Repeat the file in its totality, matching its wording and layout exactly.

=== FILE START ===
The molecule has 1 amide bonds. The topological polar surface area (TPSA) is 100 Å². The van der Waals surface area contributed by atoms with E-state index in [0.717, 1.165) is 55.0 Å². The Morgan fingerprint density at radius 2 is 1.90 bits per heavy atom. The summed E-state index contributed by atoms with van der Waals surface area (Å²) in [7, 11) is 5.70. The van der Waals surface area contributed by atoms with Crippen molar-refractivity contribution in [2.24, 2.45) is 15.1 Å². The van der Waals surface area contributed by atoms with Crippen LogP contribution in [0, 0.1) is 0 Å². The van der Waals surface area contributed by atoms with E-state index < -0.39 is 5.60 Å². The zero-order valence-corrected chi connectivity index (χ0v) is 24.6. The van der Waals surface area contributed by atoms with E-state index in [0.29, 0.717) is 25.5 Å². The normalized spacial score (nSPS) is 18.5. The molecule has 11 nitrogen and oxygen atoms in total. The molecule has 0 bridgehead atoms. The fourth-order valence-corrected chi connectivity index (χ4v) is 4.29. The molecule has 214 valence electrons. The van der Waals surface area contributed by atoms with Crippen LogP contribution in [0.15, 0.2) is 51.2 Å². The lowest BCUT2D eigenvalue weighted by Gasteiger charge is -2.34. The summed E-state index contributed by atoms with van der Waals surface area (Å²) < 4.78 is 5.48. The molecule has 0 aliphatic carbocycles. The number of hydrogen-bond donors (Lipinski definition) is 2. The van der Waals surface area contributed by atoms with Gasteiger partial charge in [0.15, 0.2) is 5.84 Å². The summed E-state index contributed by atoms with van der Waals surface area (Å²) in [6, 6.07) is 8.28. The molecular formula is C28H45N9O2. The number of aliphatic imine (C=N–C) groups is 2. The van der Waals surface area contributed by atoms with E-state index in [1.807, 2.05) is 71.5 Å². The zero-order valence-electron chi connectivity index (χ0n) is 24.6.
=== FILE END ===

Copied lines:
The molecule has 1 amide bonds. The topological polar surface area (TPSA) is 100 Å². The van der Waals surface area contributed by atoms with E-state index in [0.717, 1.165) is 55.0 Å². The Morgan fingerprint density at radius 2 is 1.90 bits per heavy atom. The summed E-state index contributed by atoms with van der Waals surface area (Å²) in [7, 11) is 5.70. The van der Waals surface area contributed by atoms with Crippen molar-refractivity contribution in [2.24, 2.45) is 15.1 Å². The van der Waals surface area contributed by atoms with Crippen LogP contribution in [0, 0.1) is 0 Å². The van der Waals surface area contributed by atoms with E-state index < -0.39 is 5.60 Å². The zero-order valence-corrected chi connectivity index (χ0v) is 24.6. The van der Waals surface area contributed by atoms with E-state index in [0.29, 0.717) is 25.5 Å². The normalized spacial score (nSPS) is 18.5. The molecule has 11 nitrogen and oxygen atoms in total. The molecule has 0 bridgehead atoms. The fourth-order valence-corrected chi connectivity index (χ4v) is 4.29. The molecule has 214 valence electrons. The van der Waals surface area contributed by atoms with Crippen LogP contribution in [0.15, 0.2) is 51.2 Å². The lowest BCUT2D eigenvalue weighted by Gasteiger charge is -2.34. The summed E-state index contributed by atoms with van der Waals surface area (Å²) < 4.78 is 5.48. The molecule has 0 aliphatic carbocycles. The number of hydrogen-bond donors (Lipinski definition) is 2. The van der Waals surface area contributed by atoms with Gasteiger partial charge in [0.15, 0.2) is 5.84 Å². The summed E-state index contributed by atoms with van der Waals surface area (Å²) in [6, 6.07) is 8.28. The molecular formula is C28H45N9O2. The number of aliphatic imine (C=N–C) groups is 2. The van der Waals surface area contributed by atoms with E-state index in [1.807, 2.05) is 71.5 Å². The zero-order valence-electron chi connectivity index (χ0n) is 24.6.